Luke Samuel questions the validity of the online petition supporting the platform, while other readers worry about the way companies like Uber and Ryanair treat their staff

On Friday Uber was stripped of its licence to operate in London due to repeated infractions of regulations around safety (Uber loses licence to operate in London, 23 September). This follows the long-standing concerns about how Uber operates – its dubious taxation arrangements, its corporate model (loss-making, then raising costs and reducing driver pay) and its non-recognition of any worker benefits (sick pay, contracts, holiday etc). The company will appeal anyway, meaning the service will continue potentially for months or potentially even years, irrespective of outcome.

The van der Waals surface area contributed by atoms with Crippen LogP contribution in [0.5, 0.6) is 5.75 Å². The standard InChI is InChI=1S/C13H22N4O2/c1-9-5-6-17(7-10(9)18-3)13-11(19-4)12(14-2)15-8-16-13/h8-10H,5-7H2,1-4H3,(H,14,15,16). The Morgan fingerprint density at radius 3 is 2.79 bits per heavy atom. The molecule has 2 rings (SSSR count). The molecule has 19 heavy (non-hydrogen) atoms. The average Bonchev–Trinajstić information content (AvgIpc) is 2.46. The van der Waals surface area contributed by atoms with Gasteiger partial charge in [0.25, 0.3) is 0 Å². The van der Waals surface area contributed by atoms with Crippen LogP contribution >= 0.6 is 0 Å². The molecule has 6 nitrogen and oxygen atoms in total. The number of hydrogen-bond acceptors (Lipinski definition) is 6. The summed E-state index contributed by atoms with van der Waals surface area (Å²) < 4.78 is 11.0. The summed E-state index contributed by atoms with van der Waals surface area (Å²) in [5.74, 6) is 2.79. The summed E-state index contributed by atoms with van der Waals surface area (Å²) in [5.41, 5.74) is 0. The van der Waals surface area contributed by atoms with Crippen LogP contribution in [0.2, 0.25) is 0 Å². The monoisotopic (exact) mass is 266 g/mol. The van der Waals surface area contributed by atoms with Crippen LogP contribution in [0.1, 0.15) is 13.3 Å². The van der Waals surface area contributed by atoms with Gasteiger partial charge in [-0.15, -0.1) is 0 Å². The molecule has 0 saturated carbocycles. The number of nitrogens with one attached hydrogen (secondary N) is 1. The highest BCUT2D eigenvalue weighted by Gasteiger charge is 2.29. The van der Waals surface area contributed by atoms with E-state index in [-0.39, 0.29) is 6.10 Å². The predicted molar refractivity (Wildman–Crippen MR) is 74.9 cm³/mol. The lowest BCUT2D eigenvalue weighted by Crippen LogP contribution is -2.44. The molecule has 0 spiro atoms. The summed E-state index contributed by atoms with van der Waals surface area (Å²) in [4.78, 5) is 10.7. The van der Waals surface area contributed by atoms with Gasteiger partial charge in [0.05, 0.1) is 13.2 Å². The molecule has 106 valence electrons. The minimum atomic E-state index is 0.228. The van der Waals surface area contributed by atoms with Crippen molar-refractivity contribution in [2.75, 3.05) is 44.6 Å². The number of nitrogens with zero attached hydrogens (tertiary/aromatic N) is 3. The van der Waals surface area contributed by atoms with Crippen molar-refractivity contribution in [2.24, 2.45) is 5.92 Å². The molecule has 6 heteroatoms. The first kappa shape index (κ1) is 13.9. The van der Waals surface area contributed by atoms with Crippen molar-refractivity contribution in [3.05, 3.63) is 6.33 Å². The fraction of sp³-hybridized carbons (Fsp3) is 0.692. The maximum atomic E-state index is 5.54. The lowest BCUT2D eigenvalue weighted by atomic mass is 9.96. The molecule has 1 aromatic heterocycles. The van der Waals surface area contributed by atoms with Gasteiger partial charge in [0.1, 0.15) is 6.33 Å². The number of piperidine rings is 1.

The firm immediately took to the public petitions site, reproducing its own press release in the form of a petition to “Save your Uber in London”. Have I misunderstood the meaning of a public petition, or is a company producing a petition to protect its own profits something of a confused perversion of this long-standing mode of political participation?

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